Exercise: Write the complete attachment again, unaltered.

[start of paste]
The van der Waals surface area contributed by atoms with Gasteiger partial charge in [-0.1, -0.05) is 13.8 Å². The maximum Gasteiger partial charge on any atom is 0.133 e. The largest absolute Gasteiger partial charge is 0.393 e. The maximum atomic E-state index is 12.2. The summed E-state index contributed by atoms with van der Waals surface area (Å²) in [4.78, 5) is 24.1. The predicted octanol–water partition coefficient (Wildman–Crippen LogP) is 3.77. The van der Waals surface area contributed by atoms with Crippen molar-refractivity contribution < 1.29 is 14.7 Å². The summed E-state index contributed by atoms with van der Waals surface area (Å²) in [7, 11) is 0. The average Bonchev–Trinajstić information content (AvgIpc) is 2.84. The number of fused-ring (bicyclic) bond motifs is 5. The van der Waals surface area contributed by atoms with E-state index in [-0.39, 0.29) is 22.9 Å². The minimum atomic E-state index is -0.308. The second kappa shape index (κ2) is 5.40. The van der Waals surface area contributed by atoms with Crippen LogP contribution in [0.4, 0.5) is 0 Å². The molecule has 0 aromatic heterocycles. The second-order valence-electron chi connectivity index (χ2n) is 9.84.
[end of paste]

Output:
The van der Waals surface area contributed by atoms with Gasteiger partial charge in [-0.1, -0.05) is 13.8 Å². The maximum Gasteiger partial charge on any atom is 0.133 e. The largest absolute Gasteiger partial charge is 0.393 e. The maximum atomic E-state index is 12.2. The summed E-state index contributed by atoms with van der Waals surface area (Å²) in [4.78, 5) is 24.1. The predicted octanol–water partition coefficient (Wildman–Crippen LogP) is 3.77. The van der Waals surface area contributed by atoms with Crippen molar-refractivity contribution < 1.29 is 14.7 Å². The summed E-state index contributed by atoms with van der Waals surface area (Å²) in [7, 11) is 0. The average Bonchev–Trinajstić information content (AvgIpc) is 2.84. The number of fused-ring (bicyclic) bond motifs is 5. The van der Waals surface area contributed by atoms with E-state index in [-0.39, 0.29) is 22.9 Å². The minimum atomic E-state index is -0.308. The second kappa shape index (κ2) is 5.40. The van der Waals surface area contributed by atoms with Crippen LogP contribution in [0.4, 0.5) is 0 Å². The molecule has 0 aromatic heterocycles. The second-order valence-electron chi connectivity index (χ2n) is 9.84.